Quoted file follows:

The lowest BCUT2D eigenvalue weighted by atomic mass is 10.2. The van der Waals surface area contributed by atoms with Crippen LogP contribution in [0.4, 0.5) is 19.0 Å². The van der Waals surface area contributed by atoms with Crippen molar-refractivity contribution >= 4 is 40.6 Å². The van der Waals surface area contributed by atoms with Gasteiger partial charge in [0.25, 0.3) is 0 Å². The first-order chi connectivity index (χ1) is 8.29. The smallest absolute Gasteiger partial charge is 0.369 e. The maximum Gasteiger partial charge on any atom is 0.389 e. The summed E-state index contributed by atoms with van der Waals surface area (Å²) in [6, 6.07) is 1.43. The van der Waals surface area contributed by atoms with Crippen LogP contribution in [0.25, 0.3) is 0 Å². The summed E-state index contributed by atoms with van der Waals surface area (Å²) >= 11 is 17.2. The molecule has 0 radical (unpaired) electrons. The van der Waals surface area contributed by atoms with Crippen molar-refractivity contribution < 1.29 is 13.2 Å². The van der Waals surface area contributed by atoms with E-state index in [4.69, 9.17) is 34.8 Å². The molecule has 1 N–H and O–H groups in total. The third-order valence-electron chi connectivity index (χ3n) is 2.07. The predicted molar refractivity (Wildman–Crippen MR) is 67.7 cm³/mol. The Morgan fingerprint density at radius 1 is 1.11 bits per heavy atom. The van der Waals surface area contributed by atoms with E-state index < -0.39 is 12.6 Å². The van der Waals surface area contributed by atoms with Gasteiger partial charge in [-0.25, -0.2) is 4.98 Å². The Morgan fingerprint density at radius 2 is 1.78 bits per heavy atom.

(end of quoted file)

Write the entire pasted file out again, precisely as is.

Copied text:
The lowest BCUT2D eigenvalue weighted by atomic mass is 10.2. The van der Waals surface area contributed by atoms with Crippen LogP contribution in [0.4, 0.5) is 19.0 Å². The van der Waals surface area contributed by atoms with Crippen molar-refractivity contribution >= 4 is 40.6 Å². The van der Waals surface area contributed by atoms with Gasteiger partial charge in [0.25, 0.3) is 0 Å². The first-order chi connectivity index (χ1) is 8.29. The smallest absolute Gasteiger partial charge is 0.369 e. The maximum Gasteiger partial charge on any atom is 0.389 e. The summed E-state index contributed by atoms with van der Waals surface area (Å²) in [6, 6.07) is 1.43. The van der Waals surface area contributed by atoms with Crippen LogP contribution in [0.25, 0.3) is 0 Å². The summed E-state index contributed by atoms with van der Waals surface area (Å²) >= 11 is 17.2. The molecule has 0 radical (unpaired) electrons. The van der Waals surface area contributed by atoms with Crippen molar-refractivity contribution < 1.29 is 13.2 Å². The van der Waals surface area contributed by atoms with E-state index in [4.69, 9.17) is 34.8 Å². The molecule has 1 N–H and O–H groups in total. The third-order valence-electron chi connectivity index (χ3n) is 2.07. The predicted molar refractivity (Wildman–Crippen MR) is 67.7 cm³/mol. The Morgan fingerprint density at radius 1 is 1.11 bits per heavy atom. The van der Waals surface area contributed by atoms with E-state index < -0.39 is 12.6 Å². The van der Waals surface area contributed by atoms with Gasteiger partial charge in [-0.25, -0.2) is 4.98 Å². The Morgan fingerprint density at radius 2 is 1.78 bits per heavy atom.